How big companies are cashing in on spiritual advisors

SF-based merger shows how slick websites promoting spiritual consultations have become a tech boomlet

Polished commercial websites promoting spiritual advisers – who can charge up to $50 a minute – are doing a booming business in the COVID era. In a sign of just how successful the websites are, a blockbuster merger in the sector came together in San Francisco on May 2.

Ingenio, a 140-person company with headquarters near Salesforce Tower, has merged with adviqo, a 240-person company based in Berlin. Together the two companies have facilitated over 180 million spiritual consultations.

The companies operate several dozen well-designed websites with great user experience that are well-targeted to different markets. This is a booming little sector of tech, complete with savvy investors.

Money to finance the deal came from Alpine Investors, an $8 billion private equity firm at 1 California, a high-rise near the cable-car turnaround at Market and California streets. Alpine dropped $232 million into Ingenio in August.

Ingenio says its customer base grew 30% since the start of the COVID pandemic, “as people – and especially Millennials – increasingly turned to technology to connect more meaningfully and conveniently.”

Warren Heffelfinger, the CEO of Ingenio, calls his company “eBay for advice,” because it’s an online marketplace of websites where “independent people can buy things from other independent people.”

The advisers don’t work for Ingenio. They conduct business on the company’s more than two-dozen websites catering to different segments of the population. Heffelfinger said his company gets 40%-50% of what the spiritual advisers take in for providing payment processing, advertising and other services.

Hundreds of thousands of people a month pay the roughly 6,000 spiritual guides of the new combined companies for advice.

I asked Heffelfinger how he knows whether his customers are paying a lot but not getting any real help.

“Consumers are coming back and getting repeat engagements with the advisers,” which he said was an indication they were getting something of value. “The marketplace is the ultimate arbiter of the advisers’ success through ratings and reviews.”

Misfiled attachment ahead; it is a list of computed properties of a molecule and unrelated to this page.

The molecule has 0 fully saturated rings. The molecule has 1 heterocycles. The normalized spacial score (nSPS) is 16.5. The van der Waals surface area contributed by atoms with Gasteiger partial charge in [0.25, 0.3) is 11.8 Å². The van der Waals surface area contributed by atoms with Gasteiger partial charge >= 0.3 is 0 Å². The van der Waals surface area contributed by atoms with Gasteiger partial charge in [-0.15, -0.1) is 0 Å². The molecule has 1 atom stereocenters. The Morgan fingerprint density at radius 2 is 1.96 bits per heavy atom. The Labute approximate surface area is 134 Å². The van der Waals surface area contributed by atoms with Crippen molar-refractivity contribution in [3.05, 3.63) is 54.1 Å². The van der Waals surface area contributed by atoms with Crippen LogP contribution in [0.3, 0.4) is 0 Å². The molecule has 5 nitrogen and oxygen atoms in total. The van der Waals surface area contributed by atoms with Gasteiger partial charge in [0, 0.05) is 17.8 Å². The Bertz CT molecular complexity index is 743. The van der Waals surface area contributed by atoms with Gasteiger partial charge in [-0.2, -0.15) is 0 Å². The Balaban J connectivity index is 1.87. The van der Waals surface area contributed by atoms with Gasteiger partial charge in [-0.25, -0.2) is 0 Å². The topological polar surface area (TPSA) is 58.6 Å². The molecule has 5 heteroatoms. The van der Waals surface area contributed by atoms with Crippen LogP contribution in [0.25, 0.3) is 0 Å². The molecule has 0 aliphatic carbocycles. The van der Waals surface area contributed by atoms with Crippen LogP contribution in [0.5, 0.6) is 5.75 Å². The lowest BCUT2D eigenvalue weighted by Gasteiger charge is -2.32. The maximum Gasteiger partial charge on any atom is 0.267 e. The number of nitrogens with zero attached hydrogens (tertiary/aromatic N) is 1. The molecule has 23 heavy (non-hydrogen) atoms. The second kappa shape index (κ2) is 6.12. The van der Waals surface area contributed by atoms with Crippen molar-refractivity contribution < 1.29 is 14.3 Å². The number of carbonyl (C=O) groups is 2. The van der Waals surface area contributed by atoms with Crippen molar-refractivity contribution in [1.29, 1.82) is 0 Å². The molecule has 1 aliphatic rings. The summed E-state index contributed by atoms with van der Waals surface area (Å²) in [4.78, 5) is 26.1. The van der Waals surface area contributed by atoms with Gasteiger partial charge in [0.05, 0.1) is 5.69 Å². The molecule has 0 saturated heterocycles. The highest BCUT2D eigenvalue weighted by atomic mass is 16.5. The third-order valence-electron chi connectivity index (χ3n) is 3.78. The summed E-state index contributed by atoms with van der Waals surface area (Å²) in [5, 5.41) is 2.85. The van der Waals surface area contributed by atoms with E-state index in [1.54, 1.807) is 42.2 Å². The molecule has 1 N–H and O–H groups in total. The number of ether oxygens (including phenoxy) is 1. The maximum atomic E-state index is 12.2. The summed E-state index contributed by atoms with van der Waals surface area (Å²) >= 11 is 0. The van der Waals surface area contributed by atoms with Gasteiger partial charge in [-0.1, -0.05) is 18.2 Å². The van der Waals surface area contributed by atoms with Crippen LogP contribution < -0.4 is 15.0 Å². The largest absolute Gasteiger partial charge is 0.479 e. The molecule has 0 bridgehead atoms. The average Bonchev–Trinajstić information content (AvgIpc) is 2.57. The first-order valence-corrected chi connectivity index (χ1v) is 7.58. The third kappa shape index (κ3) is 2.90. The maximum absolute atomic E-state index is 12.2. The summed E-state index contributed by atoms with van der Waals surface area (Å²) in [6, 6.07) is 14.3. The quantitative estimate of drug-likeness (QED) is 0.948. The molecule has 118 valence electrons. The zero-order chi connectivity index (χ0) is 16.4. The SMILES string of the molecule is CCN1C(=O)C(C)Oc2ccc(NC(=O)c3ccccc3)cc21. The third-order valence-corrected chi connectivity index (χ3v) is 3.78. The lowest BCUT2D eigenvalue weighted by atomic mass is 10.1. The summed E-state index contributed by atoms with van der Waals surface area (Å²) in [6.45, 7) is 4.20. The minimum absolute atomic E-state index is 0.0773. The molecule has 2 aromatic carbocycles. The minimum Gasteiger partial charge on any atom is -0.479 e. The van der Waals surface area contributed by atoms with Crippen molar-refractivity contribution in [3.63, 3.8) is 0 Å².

I told Ingenio I wanted to try out the platform, and reached out to a “spiritual intuitive” who the website shows has a rating of 4.9 out of 5 stars from 28,000 reviews.

“Greetings : ) What specific questions do you have for wee ones this fine day?” the intuitive texted me on the keen.com website to begin our session.

I identified myself as a reporter and asked what was meant by “wee ones.”

“My faeries : ) They whisper to me what I am to tell you and other clients. : )”

The wee ones’ advice was to “listen to your heart and let God and angels and your guides” show me what to do.

That seemed harmless enough, but perhaps not worth the 10 bucks I paid for seven minutes of texting. That is a rock-bottom price on the website, where rates go up to $49.99 a minute, and seem to typically be from around $10-$20 a minute. I also wondered if a little faerie dust helped to collect 28,000 high reviews.

For what? What qualifications do the spiritual guides have?

“First and foremost, they are great listeners,” Heffelfinger said. They are providing the kind of conversation one might get from a friend or religious leader, and are more convenient than a therapist, he said.

Ingenio says its advice is meant to be “bite-sized,” but even a short call or text conversation could cost hundreds of dollars, which concerns Amy Nofziger, the director of fraud programs for AARP.

“Calling a place that has a one-minute meter charge and not an established price up front is something that can get you into debt and can cause further harm financially and emotionally,” she said. “If someone’s reaching out in a crisis, I would prefer them to call a crisis helpline.”

Nofziger’s advice is to use online psychics for entertainment purposes only, if at all, keeping a close eye on costs. She also advised consulting her organization’s warnings about psychics at aarp.org.

Ingenio says its advisers tell someone in crisis to get medical or psychiatric help. The company says it has “lots of safeguards” in place to protect consumers. You “pay as you go,” depositing money before a consultation, and feeding the meter when that runs out. So you don’t get hit with a huge bill you didn’t expect at the end. The company will also give customers a $25 a month credit if they feel a session didn’t help them.

Despite consumer advocates’ concerns, Ingenio is looking forward to more success. The company says it continues to attract high-quality investors.

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